But the #1 symptom is the exhaustion. Endless mind numbing exhaustion.

Getting out of the bed can literally takes hours upon hours.

So you seen CFS is no laughing matter. It is a real, tangible, debilitating illness that so far has o cure. I wouldn’t wish it on my worst enemy and I pray for the day that it will be a thing of the past. Until then I share my experiences, spread awareness, and take one day, one flare at a time.

To learn more about chronic fatigue click here

Source: Medical News Today

What Is A Typical Day Like for Someone Living with Chronic Pain

For those of you that wonder:

What is a typical day like for someone living with chronic pain?

Yesterday my friend Katie M. Golden published an article for online magazine The Mighty entitled “When Social Security Asked About My ‘Typical Day’ With Chronic Illness” in the article she perfectly sums up the imperfect world and typically non-typical day that those of us with chronic pain experience.

In her case the disease is chronic migraine and even though my disease is different the overall daily experience is quite similar. Katie was fortunate to get disability benefits which I was repeatedly denied. I was able to create my our atypical career.

Read her article and be sure to share and help us spread awareness for chronic pain conditions like chronic migraine. These illness are invisible but the pain is very real and very life altering.

Read the article here:

Katie is a professional patient, writer for, US Pain Ambassador, patient advocate, speaker, freelance writer, and blogger of

Visit US Pain Foundation to learn ways you can be an advocate for chronic pain

Fibromyalgia Sucks | Living with Fibromyalgia (REPOST)

The last few weeks have been a challenge to say the least. The arrival of spring always equals an increase in fatigue, pain, fog, and flares but this year seems to be hitting me harder than previous. Living in Upstate NY doesn’t”t help as our constantly changing weather only adds insult to the injury of living with fibromyagia.

Despite the never ending flares I’ve learned how to cope with and manage over long flares like the one I’m presently in. Still the post below that I shared back in December remains ever more appropriate. No matter how much you push, cope, think positively and carry on with being functional despite the flare, fibromyalgia sucks.

Photo credit: Fine Art America

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KNOWvember: Trigeminal Neuralgia | Living with Fibromyalgia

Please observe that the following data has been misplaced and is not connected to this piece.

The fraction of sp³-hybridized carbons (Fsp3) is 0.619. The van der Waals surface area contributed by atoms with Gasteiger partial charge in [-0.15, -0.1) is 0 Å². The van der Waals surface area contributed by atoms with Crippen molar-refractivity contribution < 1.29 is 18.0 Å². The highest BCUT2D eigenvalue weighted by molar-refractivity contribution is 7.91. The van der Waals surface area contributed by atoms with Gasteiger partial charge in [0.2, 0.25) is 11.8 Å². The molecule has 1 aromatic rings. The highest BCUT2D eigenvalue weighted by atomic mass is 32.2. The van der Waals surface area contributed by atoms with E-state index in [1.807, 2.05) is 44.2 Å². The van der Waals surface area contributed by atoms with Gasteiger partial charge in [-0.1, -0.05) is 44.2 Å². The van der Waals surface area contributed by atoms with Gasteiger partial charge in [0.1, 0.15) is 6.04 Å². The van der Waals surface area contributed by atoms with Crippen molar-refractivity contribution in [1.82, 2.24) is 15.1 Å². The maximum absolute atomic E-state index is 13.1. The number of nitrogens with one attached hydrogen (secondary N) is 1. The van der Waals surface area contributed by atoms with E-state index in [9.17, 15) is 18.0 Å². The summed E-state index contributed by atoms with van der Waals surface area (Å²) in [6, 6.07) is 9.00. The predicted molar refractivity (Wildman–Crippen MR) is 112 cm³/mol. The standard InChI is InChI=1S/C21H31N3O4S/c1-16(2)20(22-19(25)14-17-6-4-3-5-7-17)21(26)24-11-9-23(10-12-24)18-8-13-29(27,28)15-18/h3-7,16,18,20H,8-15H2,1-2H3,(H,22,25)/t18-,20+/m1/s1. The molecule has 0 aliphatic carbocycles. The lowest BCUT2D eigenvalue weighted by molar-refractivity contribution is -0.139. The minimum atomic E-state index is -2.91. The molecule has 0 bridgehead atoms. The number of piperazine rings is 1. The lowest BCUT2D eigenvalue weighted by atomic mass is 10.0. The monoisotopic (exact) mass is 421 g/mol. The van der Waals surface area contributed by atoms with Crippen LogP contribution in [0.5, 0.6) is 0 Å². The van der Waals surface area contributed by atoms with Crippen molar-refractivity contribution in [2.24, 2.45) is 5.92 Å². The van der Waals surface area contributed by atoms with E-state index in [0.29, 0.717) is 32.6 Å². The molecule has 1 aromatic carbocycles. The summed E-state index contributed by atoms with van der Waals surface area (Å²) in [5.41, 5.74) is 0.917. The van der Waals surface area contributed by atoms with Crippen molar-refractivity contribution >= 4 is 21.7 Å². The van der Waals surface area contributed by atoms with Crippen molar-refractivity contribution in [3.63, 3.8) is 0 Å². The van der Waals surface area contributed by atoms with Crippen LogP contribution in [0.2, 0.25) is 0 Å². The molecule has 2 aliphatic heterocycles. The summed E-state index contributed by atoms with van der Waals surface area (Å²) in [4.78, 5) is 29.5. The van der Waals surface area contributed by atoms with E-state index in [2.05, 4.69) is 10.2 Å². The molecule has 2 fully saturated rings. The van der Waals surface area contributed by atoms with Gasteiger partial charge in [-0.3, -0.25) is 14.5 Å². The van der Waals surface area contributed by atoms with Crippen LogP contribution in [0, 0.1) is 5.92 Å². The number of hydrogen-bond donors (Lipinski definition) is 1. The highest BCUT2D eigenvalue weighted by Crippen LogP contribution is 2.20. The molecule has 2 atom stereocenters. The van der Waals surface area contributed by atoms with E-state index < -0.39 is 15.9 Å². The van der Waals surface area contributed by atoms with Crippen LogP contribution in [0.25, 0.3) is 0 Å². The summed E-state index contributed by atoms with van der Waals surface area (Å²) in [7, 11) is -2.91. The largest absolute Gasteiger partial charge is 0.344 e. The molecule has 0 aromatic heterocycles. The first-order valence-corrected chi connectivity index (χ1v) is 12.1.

KNOWvember: Trigeminal Neuralgia (TN) Type 1 (FACT #1)

Trigeminal Neuralgia (TN) Type 1is characterized by sporadic, shock-like pain that can last for seconds to several hours. TN Type 2 is known for continuous crushing, burning pain. There are about 4 in every 100,000 individuals living with either form of TN.

Trigeminal Neuralgia (TN) Type 1 is characterized by sporadic, shock-like pain that can last for seconds to several hours.

To learn more about this condition, visit:

Michaela O’Connor a U.S Pain Foundation Pain Ambassador lives with this debilitating illness.

To read about U.S. Pain’s Michaela O’Connor, who lives with TN, please visit:…/2013-pa…/michaela-oconnor/

#KNOWvember #TrigeminalNeuralgia #FacePain

Source: U.S Pain Foundation

U.S Pain Foundation’s KNOWvember Campaign | Living with Fibromyalgia

The Gluten Free Chef Blog Omnimedia, LLC & our brick and mortar headquarters 540WMain has partnered with the U.S. Pain Foundation for their KNOWvember campaign. KNOWvember is a month-long educational initiative focusing on all things chronic pain.

KNOWvember is a month-long educational initiative focusing on all things chronic pain.

Every day during the month of November, U.S. Pain is providing the nation with information about the complex disease of chronic pain. This year’s theme is Raising aRAREness.
The campaign will focus on types of rare diseases often misunderstood and not well-known. In addition, the organization will host various FREE webinars, Twitter chats and other virtual events. Registration information will be shared on our social media platforms as well as within its official eNewsletter.

U.S. Pain Foundation challenges EVERYONE to become more educated through #KNOWvember. Information is key to education, awareness, support and proper care!

Be sure to  LIKE, SHARE and RETWEET the daily posts and upcoming virtual offerings.
The fun begins today!

Let me know if you’re going to participate by commenting below with the hashtag #KNOWvember! Let me know why you are joining our educational campaign that focuses on rare diseases this year (in honor of a loved one, to increase your awareness efforts, etc.)